At one moment during the storm the wind came from the north or northeast. This wind was probably highly charged with electricity, which, being added to the electricity of the northwest current, produced such an excess of the fluid as to result in the rapid and numerous discharges which took place. The most of these discharges apparently occurred along the line where the two currents of air met. The more easterly current of air may have come over the shoulder of the mountain on the opposite bank of the Connecticut River, or it may have come down the valley of that river, and met the current coming down the West River in the village of Brattleboro.
With respect to the direction in which the lightning struck whether up or down, it is not improbable that in every stroke of electricity there are two opposing currents, one up and the other down. The splinters which adhere to the first tree struck show this, some remaining attached by the upper end, and others by the lower.
Beginning in the north, the first in order of the objects struck were a house and a tapering fir-tree near by, within about ten or fifteen feet, and towering considerably above the house. The house had no conductor. A hundred paces from there, in a southeasterly direction, a locust-tree was struck. It stood in a grove of locust, maple, poplar, butternut, fir, and other trees, within about thirty paces from a conductor upon a neighboring house, and not far from a tall Lombardy poplar. A hundred paces farther on, and at a lower level, one of the higher branches of a lofty elm was struck. At the distance of another hundred yards, in the same general direction, stands the Congregational church, and near it the Baptist church, both about 130 feet in height, and with conductors apparently in good condition. These churches were unharmed. About 400 paces from there, and at a still lower level, stands the fourth point struck, which is a three-story grist-mill; and, finally, some 300 yards or more farther on, and more to the westward, on a comparatively high point of land stands the dwelling-house, the fifth and last point known to have been struck—the last, we mean, in following the direction, and not in the order of time. The effect of the strokes at the two extreme points was severer than any of the others.
Reports from other quarters of the country show that the electrical condition of the atmosphere of New England on the 1st of August was considerably disturbed, thunder-showers occurring at many different places. When this is the case, it is reasonable to suppose that two showers, following down two neighboring valleys, may come together, and thus double the amount of electricity that might be possessed by one alone.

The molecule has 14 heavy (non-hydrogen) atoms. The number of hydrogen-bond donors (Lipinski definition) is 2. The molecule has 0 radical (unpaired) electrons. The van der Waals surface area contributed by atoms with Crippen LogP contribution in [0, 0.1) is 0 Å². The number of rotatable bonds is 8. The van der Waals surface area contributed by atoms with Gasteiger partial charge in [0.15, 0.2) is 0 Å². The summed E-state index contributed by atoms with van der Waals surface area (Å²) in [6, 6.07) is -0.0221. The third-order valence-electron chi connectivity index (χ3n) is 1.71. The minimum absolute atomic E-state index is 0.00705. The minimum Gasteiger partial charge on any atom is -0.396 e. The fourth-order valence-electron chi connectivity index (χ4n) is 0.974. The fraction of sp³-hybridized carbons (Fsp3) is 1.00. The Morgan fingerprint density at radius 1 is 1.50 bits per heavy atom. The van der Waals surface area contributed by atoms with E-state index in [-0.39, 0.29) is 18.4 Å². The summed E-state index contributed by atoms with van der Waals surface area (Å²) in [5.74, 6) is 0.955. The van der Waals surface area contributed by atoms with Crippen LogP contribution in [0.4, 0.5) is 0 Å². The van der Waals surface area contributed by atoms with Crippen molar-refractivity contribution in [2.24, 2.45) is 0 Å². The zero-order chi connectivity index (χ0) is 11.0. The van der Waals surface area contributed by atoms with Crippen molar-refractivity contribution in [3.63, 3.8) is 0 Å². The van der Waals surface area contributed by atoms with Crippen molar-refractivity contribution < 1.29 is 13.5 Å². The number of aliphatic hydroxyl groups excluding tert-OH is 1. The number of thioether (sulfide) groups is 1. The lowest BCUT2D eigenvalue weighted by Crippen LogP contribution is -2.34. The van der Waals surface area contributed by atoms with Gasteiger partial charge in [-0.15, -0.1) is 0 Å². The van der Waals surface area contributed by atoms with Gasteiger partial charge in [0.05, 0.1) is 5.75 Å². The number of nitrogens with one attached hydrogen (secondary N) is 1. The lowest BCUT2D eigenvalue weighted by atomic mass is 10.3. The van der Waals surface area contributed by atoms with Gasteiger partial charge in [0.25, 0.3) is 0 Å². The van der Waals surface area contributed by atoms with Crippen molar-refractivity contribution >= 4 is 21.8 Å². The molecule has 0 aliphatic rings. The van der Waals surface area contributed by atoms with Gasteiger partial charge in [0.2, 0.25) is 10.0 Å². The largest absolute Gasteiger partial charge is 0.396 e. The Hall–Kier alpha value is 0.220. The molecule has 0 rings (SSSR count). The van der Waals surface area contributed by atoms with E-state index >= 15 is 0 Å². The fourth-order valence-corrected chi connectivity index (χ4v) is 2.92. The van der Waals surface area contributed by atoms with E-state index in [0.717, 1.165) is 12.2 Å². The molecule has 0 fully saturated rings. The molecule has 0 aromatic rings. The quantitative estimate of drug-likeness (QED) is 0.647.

The question here occurs, "Is there any common origin between these thunder-showers and the northern lights?" Are they not each but a different means of restoring a disturbed electrical equilibrium? If this is the case, we might infer that, when thunder-showers are numerous and violent, the displays of the northern lights will be less frequent and less active, and vice versa; though there may be cases in which both become more than ordinarily active.
One of the discharges of electricity which we happened to observe during the shower was perhaps that one which fell upon the grist-mill. Amid the floods of descending rain, it looked like falling sparks of lire. It was about 600 or 700 yards from where we sat, and the sound of the thunder was more like that of the rocket than that which usually accompanies electrical discharges. In fact, the cloud probably passed through the village rather than over it; and the discharges were necessarily short, close, and without prolonged reverberations, such as may occur when the stroke is high, partly in dry air, and several miles in length, the sound from which must reach the ear at different intervals of time, thus producing a continuous rolling noise.
We are here reminded of another thunder-shower, of peculiar features, which occurred in Brattleboro in November, 1860. It was on the day of the first election of Mr. Lincoln to the presidency. A pinetree was rent into fragments by it, and a passer-by, a voter, on seeing the extraordinary havoc that had been made, the white, shining splinters lying scattered over the ground, in all sizes, from the smallest sliver up to strips long enough for rails, exclaimed in great excitement: "The thing is all up now; for the old 'Rail-Splitter' is around at his work!" Even thunder-showers are wrested by some men into a political significance!
The circumstances of the case, however, would appear to have been these: A dense cloud, borne upon a low southwest surface-current of wind, was passing across the deep valley of the West River, half a mile or so from its mouth, when it was probably struck by a cool, dry mountain-breeze flowing down the valley. This breeze imparted new electricity to the cloud, which, being thus overcharged, gave out its surplus in a sudden shock, which took effect upon, a group of pines. Every drop of water of which the cloud was composed we may regard as a small Leyden jar, as it were, the united force of which proved sufficient to rend in pieces one of the pines in an instant of time. The tree was some seventy feet in height, two feet in diameter, and stood, not on the heights immediately under the cloud, but low down, within a few paces of the river. It was broken square off twenty or thirty feet from the top; and this top fell straight down and stood leaning against the shattered stump, showing that the trunk had been rent asunder so suddenly as to occasion no obstruction to its fall! There were but two discharges of electricity from this cloud; and soon afterward the weather cleared up from the northwest.